Bush Bids for Greatness, on the Right Side of History


October 03, 1991|By RICHARD REEVES

WASHINGTON. — Washington--George Bush looks to be on his way to being remembered as a great president. He is in control and thinking big. Which leaves us, particularly folks like me who don't particularly like him, pondering an embarrassing question or two: Whatever happened to George Bush, the wimp with no vision? Was that the same guy?

Presidents are remembered for the big ones one, two or three big decisions. We don't pay these guys by the hour. No one remembers, or cares, whether Abraham Lincoln balanced the budget or whether Franklin Roosevelt increased wheat subsidies.

The great ones are remembered for choosing the right side of history. The first step in doing that is an instinct for what is primary, for what will last, for seeing what around them will be considered historical. The smart ones understand they can greatly influence that future appreciation.

Presidents rarely control events, but they usually have the power to be the principal influence on how events are perceived. They can rarely shape history, but they can shape the remembering and writing of history.

The best example of that kind of great and smart politician was not a president, though he was half-American. Winston Churchill made the history and then wrote it himself. Few people have that range of talents, but presidents such as John F. Kennedy and Richard Nixon tried to approximate it by taping their presidencies or important parts of them.

Kennedy's tapes of meetings concerning the Cuban missile crisis of 1962 and his telephone calls during the civil rights revolution that began, for him at least, the year before were meant to provide the raw material of the memoirs he planned to write with Theodore Sorensen.

As for Mr. Nixon, it did not work out as he planned it, but he was taping everything for the same reason. President Eisenhower, before them, kept the kind of diary that almost all military men do as their first line of historical defense.

Mr. Bush seems to understand both history and the powers of the presidency. For better and for worse, I doubt anyone will long remember the Gulf War of 1991, or the fact that Mr. Bush callously and calculatingly chose to ignore the most obvious victims of the free-market capitalism he worships.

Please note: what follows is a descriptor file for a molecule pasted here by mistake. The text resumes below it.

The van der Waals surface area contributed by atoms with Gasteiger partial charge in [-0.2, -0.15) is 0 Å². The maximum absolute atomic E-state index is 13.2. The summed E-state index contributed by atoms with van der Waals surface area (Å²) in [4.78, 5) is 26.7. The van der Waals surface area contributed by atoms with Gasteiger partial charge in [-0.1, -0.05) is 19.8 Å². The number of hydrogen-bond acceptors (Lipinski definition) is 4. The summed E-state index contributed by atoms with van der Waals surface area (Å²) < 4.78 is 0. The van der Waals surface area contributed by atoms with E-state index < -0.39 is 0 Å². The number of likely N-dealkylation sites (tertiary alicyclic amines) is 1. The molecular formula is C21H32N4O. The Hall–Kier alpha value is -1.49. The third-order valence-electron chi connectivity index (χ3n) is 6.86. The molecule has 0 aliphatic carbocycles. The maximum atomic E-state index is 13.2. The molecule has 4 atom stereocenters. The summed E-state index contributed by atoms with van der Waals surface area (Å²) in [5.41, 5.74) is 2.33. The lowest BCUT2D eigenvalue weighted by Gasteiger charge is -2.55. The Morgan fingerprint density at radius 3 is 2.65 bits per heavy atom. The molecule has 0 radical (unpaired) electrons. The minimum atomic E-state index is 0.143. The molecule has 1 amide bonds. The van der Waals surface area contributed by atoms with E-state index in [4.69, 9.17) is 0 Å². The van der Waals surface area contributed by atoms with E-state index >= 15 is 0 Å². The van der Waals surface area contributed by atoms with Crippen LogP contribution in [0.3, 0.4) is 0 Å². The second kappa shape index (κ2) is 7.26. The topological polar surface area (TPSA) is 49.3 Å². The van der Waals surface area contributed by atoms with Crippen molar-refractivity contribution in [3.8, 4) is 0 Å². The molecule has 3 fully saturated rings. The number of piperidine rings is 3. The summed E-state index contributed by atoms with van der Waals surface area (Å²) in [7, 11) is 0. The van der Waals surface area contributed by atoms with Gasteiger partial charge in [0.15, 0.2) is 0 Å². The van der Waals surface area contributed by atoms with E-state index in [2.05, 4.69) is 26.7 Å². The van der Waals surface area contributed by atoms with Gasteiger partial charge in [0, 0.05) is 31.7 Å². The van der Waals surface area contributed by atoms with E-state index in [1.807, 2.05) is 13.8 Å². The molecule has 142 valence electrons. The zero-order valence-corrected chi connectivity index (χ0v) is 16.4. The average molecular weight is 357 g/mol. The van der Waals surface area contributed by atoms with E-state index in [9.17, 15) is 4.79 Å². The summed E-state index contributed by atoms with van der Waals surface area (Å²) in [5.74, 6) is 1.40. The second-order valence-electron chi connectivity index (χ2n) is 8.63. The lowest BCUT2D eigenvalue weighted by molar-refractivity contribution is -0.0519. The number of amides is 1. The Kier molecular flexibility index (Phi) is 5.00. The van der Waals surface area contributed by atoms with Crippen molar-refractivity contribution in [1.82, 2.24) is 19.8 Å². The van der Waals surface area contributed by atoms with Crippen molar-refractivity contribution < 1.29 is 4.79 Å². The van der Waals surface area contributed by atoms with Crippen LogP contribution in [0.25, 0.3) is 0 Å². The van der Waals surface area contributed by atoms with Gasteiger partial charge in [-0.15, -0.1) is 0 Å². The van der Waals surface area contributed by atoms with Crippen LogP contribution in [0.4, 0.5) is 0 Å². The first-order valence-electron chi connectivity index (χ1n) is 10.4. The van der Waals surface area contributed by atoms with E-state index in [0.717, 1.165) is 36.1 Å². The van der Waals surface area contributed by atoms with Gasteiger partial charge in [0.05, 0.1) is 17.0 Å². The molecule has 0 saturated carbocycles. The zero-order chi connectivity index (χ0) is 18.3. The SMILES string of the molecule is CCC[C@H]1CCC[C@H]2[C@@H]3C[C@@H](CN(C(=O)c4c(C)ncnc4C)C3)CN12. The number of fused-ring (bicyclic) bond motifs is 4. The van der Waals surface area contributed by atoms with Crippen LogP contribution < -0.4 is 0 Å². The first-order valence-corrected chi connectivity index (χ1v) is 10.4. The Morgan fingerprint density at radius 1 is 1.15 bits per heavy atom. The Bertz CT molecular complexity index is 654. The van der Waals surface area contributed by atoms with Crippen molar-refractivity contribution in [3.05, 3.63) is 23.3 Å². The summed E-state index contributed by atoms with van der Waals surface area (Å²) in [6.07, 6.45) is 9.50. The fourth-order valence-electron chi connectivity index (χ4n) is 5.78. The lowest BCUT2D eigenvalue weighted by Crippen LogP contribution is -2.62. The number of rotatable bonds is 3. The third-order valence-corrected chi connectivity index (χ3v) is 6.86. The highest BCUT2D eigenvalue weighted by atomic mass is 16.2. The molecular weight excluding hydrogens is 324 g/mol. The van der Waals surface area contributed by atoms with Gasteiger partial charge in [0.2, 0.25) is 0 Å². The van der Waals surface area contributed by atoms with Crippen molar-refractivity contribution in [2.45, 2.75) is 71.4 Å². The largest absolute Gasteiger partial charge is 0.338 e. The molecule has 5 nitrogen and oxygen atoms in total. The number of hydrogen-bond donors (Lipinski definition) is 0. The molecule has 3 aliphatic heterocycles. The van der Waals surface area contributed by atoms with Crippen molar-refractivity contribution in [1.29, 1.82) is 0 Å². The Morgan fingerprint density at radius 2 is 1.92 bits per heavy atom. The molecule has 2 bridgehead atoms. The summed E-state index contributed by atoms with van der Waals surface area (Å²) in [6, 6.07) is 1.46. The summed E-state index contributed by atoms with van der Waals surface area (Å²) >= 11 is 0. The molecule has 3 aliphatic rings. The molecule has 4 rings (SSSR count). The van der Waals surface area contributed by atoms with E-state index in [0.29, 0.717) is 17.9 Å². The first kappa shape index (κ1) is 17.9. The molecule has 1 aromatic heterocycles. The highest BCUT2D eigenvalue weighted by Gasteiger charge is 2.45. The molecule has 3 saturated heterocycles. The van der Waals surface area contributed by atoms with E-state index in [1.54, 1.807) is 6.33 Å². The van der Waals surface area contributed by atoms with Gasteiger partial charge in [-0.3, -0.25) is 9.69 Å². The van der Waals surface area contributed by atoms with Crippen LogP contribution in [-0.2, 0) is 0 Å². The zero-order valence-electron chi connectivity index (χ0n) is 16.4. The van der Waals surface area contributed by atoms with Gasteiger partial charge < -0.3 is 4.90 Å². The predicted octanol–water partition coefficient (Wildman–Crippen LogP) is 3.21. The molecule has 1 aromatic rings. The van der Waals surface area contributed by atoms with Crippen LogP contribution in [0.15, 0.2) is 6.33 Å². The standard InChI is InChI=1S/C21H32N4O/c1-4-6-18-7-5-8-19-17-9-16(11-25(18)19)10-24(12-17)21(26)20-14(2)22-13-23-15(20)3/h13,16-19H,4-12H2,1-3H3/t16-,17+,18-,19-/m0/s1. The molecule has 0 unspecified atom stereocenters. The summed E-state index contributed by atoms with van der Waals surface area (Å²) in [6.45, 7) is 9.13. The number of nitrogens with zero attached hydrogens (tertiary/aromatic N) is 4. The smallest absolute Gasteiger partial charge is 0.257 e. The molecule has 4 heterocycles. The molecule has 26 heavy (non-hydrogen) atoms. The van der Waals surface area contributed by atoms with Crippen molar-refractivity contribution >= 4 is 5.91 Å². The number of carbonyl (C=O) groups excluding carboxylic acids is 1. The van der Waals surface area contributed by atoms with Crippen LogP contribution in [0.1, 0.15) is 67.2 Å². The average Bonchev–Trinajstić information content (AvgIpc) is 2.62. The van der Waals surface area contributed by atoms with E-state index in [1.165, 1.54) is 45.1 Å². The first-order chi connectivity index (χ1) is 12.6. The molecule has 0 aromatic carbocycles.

The shifting sands of the Middle East will quickly cover over the glory and gore of famous victories. And if in fact it turns out that the United States of America is in terminal economic decline which I doubt very much no one is going to blame one lonely little guy who happened to be in the White House for four or eight years.

The big one is the end of nuclear confrontation. Some may like to think that George Bush is nothing more than the right guy in the right place at the right time. There is some of that, but it seems clear to me that this president knows what he is doing.

He proved that again last Friday night by quickly tacking together a dramatic speech announcing the beginning of the dismantling of the legions of nuclear arms the United States has assembled and aimed for more than 40 years of cold war.

His historical timing seems perfect. Again, no one is going to remember the numbers. They are going to remember the initiative.

I am astounded that his loyal opposition, the Democrats in Congress, caught flat-footed one more time, could think only to say nyah-nyah-nyah-nyah-nyah claiming one more time that all this was going to happen anyway no matter what George Bush did.

Really? Well, if they knew all along, why didn't they make enough noise, for the purpose of the 1992 election if not history, to put the president in the position of appearing to respond to their initiatives, rather than their now responding to his? And if they knew this kind of disarmament was inevitable, why are they not welcoming Mr. Bush to the right side and sharing in the credit for what are sure to be great and historic events?

If the pushing back of the hands of the doomsday clock, from a few minutes before the midnight of cremation, is actually happening, then what we are seeing and hearing and now doing is beyond politics. The Democrats should get on the glory train that George Bush is driving into history.

That was what Clement Attlee and the Labor Party did as Churchill was making history in World War II. The war ended all hailed Churchill and British voters in 1945, fed up with sacrifice and the royalist economics of the Conservatives, voted Labor. It made Churchill mad as hell, but it gave him more time to write the history immortalizing himself.

George Bush may not be immortal, but he is going to be remembered for a long time if he can continue to understand the difference between history and politics and the political uses of history-making and has opponents who just don't get it.

Richard Reeves is a syndicated columnist.

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